Helen Maria Williams Poetry

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The poem is a poignant as well as painful recollection of the French Revolution in the closing decade of the 18th century. The poet has written the poem in the backdrop of the poetical epistle by Dr. Moore published in A Journal During a Residence in France (1793-4).


The strokes of the poet's pen spare none.
The poet makes common cause with Dr Moore. There may have been some differences but it is papered over with respect and recognition. The poet expresses satisfaction at having gained ground lost prior to the revolution. History does not encourage short sighted gains of ill-gotten wealth. The poet is content to consign the rights and wrongs of the revolution to history while dwelling on the achievements of the revolution.
The lyrical charm of the poem is interspersed with the difficult accounts of the French Revolution. Lines such as "While in long exile far from you I roam, To soothe my heart with images of home" "Thy happy peasant, now no more-a slave, Forbade to taste one good that nature gave - Views with the anguish of indignant pain, The bounteous harvest spread for him in vain" express the scars of the revolution. But there is also the joy of liberty and the hard gained freedom to retain the fruits of one's labor. "Oppression's cruel hand shall dare no more, To seize with iron grip his scanty store, And from his famished infants wring those spoils, The hard-earned produce of his useful toils; For now on Gallia's plains the peasant knows, Those equal rights impartial heaven bestows." (Helen Maria Williams).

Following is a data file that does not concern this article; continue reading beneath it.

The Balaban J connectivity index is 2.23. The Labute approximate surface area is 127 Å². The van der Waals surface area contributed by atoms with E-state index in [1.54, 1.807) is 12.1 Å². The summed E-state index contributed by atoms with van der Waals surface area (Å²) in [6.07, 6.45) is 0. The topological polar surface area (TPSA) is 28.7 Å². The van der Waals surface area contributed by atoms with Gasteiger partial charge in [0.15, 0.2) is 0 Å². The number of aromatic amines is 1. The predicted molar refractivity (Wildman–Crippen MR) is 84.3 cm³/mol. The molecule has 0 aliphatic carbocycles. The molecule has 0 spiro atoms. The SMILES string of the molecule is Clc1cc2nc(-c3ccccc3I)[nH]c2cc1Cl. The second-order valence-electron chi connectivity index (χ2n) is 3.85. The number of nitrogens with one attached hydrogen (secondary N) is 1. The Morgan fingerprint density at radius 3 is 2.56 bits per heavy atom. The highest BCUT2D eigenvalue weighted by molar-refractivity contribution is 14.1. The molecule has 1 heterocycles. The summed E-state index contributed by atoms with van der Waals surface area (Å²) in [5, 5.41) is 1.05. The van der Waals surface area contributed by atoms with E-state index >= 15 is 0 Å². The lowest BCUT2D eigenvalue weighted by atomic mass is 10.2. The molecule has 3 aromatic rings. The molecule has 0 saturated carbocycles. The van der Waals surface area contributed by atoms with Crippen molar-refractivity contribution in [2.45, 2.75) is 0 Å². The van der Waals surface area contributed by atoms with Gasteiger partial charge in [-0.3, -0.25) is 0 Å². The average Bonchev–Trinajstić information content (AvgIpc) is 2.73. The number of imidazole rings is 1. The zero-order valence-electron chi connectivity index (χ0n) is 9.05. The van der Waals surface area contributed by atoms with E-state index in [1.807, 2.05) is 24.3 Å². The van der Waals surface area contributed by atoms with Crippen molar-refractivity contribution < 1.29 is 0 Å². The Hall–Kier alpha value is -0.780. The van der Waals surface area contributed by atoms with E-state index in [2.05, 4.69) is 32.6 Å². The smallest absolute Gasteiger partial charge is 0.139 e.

The poem vividly portrays the picture of brotherhood and fellowship along with the beauty of the climes. ...
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